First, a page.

Benazir Bhutto’s widower cannot be blamed for her death, says Muñoz.
Heraldo Muñoz, who led the U.N. inquiry into the assassination of Benazir Bhutto, says the former Pakistani prime minister’s own security failed her, and that those who encouraged her return from self-exile did not provide her adequate protection.
Bhutto was assassinated in a gun-and-bomb suicide attack on the election trail in Rawalpindi on Dec. 27, 2007, plunging Pakistan into shock, disbelief, and chaos. She had been poised to become Pakistan’s first thrice-elected prime minister. The Pakistani Taliban originally took responsibility for her assassination.
Muñoz, now an assistant secretary-general at the U.N., has authored Getting Away with Murder: Benazir Bhutto’s Assassination and the Politics of Pakistan, which is based on the Chilean diplomat’s 2010 report for the United Nations.
“She was clearly a target for the Pakistani Taliban and Al Qaeda for sure,” Muñoz said in New York at the launch of his book. “Sectors of the Pakistani establishment also wanted her dismissed or dead.” He added that the police were “clearly responsible for a cover-up and I’m convinced that came from higher up.” Muñoz said Bhutto’s death could have been prevented, and that Pakistan deliberately failed to investigate the assassination properly. “Political actors, even those close to her, would rather turn the page rather than find out who did it,” he said.
Comparing Bhutto’s assassination to a collective murder plot in the 17th-century Spanish play Fuenteovejuna, in which a village united together to kill a hated commander, Muñoz said that Al Qaeda wanted Bhutto dead and that the Pakistani Taliban executed the attack—possibly with support from rogue intelligence agents.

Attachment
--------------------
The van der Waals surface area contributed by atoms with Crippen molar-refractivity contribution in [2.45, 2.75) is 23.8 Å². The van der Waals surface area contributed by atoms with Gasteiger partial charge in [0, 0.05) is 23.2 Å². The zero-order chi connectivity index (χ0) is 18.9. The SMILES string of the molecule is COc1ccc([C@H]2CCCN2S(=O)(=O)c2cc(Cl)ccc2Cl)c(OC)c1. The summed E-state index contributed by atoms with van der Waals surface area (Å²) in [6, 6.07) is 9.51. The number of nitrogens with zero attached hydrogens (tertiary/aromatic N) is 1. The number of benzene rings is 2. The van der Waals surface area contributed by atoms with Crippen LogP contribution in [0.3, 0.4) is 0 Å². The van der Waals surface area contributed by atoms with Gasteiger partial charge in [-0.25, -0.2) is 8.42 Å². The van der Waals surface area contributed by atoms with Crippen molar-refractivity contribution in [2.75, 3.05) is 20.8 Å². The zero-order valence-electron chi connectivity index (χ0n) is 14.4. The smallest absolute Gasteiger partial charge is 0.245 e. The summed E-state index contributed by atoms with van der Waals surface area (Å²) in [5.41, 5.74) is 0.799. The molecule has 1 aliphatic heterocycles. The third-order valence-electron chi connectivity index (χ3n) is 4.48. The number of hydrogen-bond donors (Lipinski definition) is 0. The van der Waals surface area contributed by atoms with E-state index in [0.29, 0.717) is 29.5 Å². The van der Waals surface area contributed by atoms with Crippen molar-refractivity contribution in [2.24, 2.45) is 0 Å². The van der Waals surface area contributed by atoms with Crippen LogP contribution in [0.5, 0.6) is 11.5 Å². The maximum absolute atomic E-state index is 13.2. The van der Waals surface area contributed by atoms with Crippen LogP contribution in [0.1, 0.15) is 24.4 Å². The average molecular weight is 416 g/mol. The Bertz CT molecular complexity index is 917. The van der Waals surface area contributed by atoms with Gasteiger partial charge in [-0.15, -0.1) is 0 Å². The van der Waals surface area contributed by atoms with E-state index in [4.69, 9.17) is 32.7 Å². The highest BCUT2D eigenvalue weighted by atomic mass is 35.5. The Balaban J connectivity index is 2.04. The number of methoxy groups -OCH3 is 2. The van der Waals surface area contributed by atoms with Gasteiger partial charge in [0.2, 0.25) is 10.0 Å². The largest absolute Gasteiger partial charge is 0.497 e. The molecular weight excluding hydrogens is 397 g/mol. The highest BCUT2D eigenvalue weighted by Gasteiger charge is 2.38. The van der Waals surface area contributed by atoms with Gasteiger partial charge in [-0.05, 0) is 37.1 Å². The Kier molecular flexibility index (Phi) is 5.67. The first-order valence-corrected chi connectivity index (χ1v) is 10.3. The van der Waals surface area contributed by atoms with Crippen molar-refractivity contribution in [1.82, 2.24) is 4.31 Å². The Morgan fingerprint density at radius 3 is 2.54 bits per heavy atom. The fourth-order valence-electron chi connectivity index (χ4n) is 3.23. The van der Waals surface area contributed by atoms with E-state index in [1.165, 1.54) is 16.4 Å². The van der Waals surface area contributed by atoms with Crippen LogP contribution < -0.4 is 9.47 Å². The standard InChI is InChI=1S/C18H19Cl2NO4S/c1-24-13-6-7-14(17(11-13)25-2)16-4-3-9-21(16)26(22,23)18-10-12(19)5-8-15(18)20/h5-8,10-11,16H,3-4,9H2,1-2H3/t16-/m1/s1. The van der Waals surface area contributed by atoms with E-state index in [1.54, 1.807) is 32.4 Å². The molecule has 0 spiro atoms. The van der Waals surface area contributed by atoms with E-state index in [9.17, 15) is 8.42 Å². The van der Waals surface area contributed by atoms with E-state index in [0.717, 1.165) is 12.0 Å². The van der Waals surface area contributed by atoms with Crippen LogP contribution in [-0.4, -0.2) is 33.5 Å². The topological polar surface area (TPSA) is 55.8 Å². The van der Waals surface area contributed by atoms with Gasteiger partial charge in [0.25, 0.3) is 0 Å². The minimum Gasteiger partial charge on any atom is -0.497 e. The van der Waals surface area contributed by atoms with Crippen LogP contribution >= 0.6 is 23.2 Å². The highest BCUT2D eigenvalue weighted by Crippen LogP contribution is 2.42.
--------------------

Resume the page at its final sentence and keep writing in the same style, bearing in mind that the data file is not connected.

Muñoz dismissed allegations that Bhutto’s widower, former president Asif Ali Zardari, may have been complicit in her death. “He was helpful, but I cannot say his whole government was helpful because we encountered all sorts of obstacles.”
At one point, the U.S. government suggested to Bhutto that she hire the security firm formerly known as Blackwater, said Muñoz, but then-president Pervez Musharraf refused to let foreign agents in. Asked whether he feared for his life during his investigation, Muñoz said “not really,” but revealed that around January 2010 he was forced to step up security. “I got a warning from a very trustworthy source that ‘these people’ are capable of anything and ‘these people’ don’t know the world,” he said. Although he never knew who “these people” referred to, “I thought maybe we were stepping on some toes.”
Muñoz said former interior minister Rehman Malik, Bhutto’s head of security, had been in a backup bulletproof Mercedes but was nowhere to be found immediately after the attack. “They probably wanted to save their skin, to put it bluntly … Never could we get straight answers from him.” Muñoz said guilt was for the courts to decide, but that Musharraf bore “political responsibility” for not providing enough security to a former prime minister living under threat.